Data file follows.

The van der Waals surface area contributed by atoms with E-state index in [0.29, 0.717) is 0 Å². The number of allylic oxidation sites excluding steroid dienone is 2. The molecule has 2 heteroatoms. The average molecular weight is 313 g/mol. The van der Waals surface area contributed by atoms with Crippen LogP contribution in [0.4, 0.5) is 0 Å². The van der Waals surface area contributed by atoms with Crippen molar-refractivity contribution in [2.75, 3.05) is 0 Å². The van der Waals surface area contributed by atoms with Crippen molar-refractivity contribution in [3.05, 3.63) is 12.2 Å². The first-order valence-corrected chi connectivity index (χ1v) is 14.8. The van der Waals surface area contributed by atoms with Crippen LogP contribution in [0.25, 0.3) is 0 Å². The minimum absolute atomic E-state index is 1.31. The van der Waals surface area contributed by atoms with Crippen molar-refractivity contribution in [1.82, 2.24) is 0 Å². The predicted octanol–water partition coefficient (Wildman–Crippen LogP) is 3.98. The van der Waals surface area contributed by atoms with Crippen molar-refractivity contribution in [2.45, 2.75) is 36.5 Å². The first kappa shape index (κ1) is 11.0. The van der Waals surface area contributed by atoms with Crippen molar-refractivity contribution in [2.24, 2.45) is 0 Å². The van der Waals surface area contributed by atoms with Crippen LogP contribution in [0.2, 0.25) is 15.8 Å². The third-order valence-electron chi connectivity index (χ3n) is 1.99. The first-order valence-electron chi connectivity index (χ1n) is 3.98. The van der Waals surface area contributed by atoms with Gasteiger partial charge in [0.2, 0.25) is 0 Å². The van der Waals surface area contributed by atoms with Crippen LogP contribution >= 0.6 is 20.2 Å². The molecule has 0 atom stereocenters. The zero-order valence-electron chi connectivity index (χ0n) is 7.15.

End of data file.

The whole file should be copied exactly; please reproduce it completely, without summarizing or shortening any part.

The van der Waals surface area contributed by atoms with E-state index in [0.29, 0.717) is 0 Å². The number of allylic oxidation sites excluding steroid dienone is 2. The molecule has 2 heteroatoms. The average molecular weight is 313 g/mol. The van der Waals surface area contributed by atoms with Crippen LogP contribution in [0.4, 0.5) is 0 Å². The van der Waals surface area contributed by atoms with Crippen molar-refractivity contribution in [2.75, 3.05) is 0 Å². The van der Waals surface area contributed by atoms with Crippen molar-refractivity contribution in [3.05, 3.63) is 12.2 Å². The first-order valence-corrected chi connectivity index (χ1v) is 14.8. The van der Waals surface area contributed by atoms with Crippen LogP contribution in [0.25, 0.3) is 0 Å². The minimum absolute atomic E-state index is 1.31. The van der Waals surface area contributed by atoms with Crippen molar-refractivity contribution in [1.82, 2.24) is 0 Å². The predicted octanol–water partition coefficient (Wildman–Crippen LogP) is 3.98. The van der Waals surface area contributed by atoms with Crippen molar-refractivity contribution in [2.45, 2.75) is 36.5 Å². The first kappa shape index (κ1) is 11.0. The van der Waals surface area contributed by atoms with Crippen molar-refractivity contribution in [2.24, 2.45) is 0 Å². The van der Waals surface area contributed by atoms with Crippen LogP contribution in [0.2, 0.25) is 15.8 Å². The third-order valence-electron chi connectivity index (χ3n) is 1.99. The first-order valence-electron chi connectivity index (χ1n) is 3.98. The van der Waals surface area contributed by atoms with Gasteiger partial charge in [0.2, 0.25) is 0 Å². The van der Waals surface area contributed by atoms with Crippen LogP contribution >= 0.6 is 20.2 Å². The molecule has 0 atom stereocenters. The zero-order valence-electron chi connectivity index (χ0n) is 7.15.